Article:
As a man I find other men making stupid claims about this ficticious war on men totally embarrassing... please do shut up.
It's not entirely fictitious though, some feminists do seem to be seeking more than equality, take the campaign against lads mags for example.
That's not to say we shouldn't all be aiming for equality, but we can't blindly accept that everything labelled as 'for equality' will actually lead to it - there will always be those (male or female) who want a bit more, or who unknowingly apply their own prejudices.
For most of the history of humanity, women have been denied basic rights and it is time we let women have a voice
I completely agree, but what we shouldn't do is deny anyone the right to criticise what's being said. It's supposed to be a debate not a "oh we oppressed you, you'd better call the shots for a bit".
WRT the story, the Hula-hoop thing strikes me as a minor thing, but innappropriate if the guys were sat there just short of drooling.
Re: John Smith IQ of 0.19 Mattie explains his PoV.
... fail to realise a network engineer (or hacker) can sniff (it's a technical term, it actually means copy off the bits from the data stream for analysis, not the actual physical action of sniffing that your lack of education would lead you to,believe it to be - wouldn't want you to be any more confused than you already are)
Sorry, but that made me chuckle.....
Of course, the rest of the argument is bollocks as having the ability to do something doesn't mean it's OK to actually do it, for any reason. Whilst packet capturing can be useful for diagnostics, that utility doesn't mean it's OK to sit and take captures from a core router just to see what nude selfies happen to fly by. It's possible, but also not OK to set up a port mirror, and run captures on the offchance they might capture an email that would prove your spouse was cheating.
Presumably it's OK for me to assault anyone who comes to my front-door because they might be thinking about robbing the house?
does the service provider (and any advertising bodies they pass your history to)
I suspect both bodies would argue that that happens with your consent (though some would disagree).
What customer wants to see only some games or sports during the year when they used to be able to watch it all. You now need to subscribe to at least 2, possibly 3 different providers to watch it all.
Sounds similar to the moan some of us were having when the paid networks started outbidding the BBC/ITV/C4 for sports (Cricket comes to mind).
Call me bitter if you want, but frankly Sky deserve a kicking for that one and I'm glad to see it happen - though I agree it's pretty poor for the consumer.
>If the youth had used his big chopper to spy on his cheating boyfriend in Nancy, then maybe it would be funny and clever.
>I have (had) the wonderful acquaintance with a friend of the family who when I pointed out that he was
> a down and out racist idiot (among his many other sterling qualities) rebutted with (after the shock of
> someone pointing this out to him) that I was being politically correct.
The fact that it's sometimes correct, doesn't render it impossible to be too politically correct.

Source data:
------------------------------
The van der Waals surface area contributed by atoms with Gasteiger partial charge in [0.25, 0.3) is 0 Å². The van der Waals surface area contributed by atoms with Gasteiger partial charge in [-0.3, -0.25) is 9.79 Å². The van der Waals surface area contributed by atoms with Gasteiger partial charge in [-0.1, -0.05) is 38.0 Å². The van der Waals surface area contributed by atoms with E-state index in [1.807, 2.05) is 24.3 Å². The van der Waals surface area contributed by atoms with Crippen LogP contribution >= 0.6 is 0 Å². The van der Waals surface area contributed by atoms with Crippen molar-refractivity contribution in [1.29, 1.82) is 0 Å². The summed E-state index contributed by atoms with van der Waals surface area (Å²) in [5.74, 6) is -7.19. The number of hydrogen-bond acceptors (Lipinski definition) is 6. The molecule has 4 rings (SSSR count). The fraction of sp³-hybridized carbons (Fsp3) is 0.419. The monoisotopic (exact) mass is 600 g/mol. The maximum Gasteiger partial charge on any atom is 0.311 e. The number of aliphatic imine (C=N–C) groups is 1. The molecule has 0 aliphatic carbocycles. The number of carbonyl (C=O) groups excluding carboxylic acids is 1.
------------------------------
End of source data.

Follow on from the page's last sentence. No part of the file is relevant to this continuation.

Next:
Yes, we should be mindful of others, and shouldn't spread hate, but no one has a right not to be offended. Certainly no one has a right not to be offended on behalf of someone else.
As long as there's a distinction between an off-the-cuff remark and actually buying into real discrimination, there's no real harm - assuming we're not making those jokes to people who don't understand the distinction (yes, that was a 'think of the children').
I occasionally get called cripple, hop-along and various other things. It's all meant in good humour and it doesn't cause me any offence, other people it might. Frankly I'd rather have a rapport with someone than have them too busy worrying about saying the wrong thing.
Re: The other issue
IIRC CCTV is one of the exceptions to that right. Unless something has changed, you have no right to request access to the video that includes you.
The justification was a combination of two things, as I recall. One being the difficulty in locating the video, but the real killer was that the video would likely contain others and their 'personally identifiable information' (i.e. their image) would be being leaked to you.
Re: Serious question: why buy a new router?
> Would it do any good to be able to define alternate DNS servers; doesn't BT route all DNS requests to their own Mumsnet approved servers anyway?
You might be running your own DNS server on the LAN, no reason it couldn't use a VPN tunnel to go out and grab it's DNS from elsewhere (exactly what I do).
If the Content Filters are enabled, then you get a lovely blue screen whenever you try and access any page - if you're using Off-Network (i.e. non BT) DNS servers (see this screenshot. Though in true BT style even that's only half implemented - if you use TCP instead of UDP for your DNS queries it all gets through fine (or did when I was testing).
If the filters are 'Deleted' - i.e. NOT just Off - then they don't tinker with your DNS (as far as I can tell) though I trust BT about as far as I can throw them, so I've tunnelled mine anyway.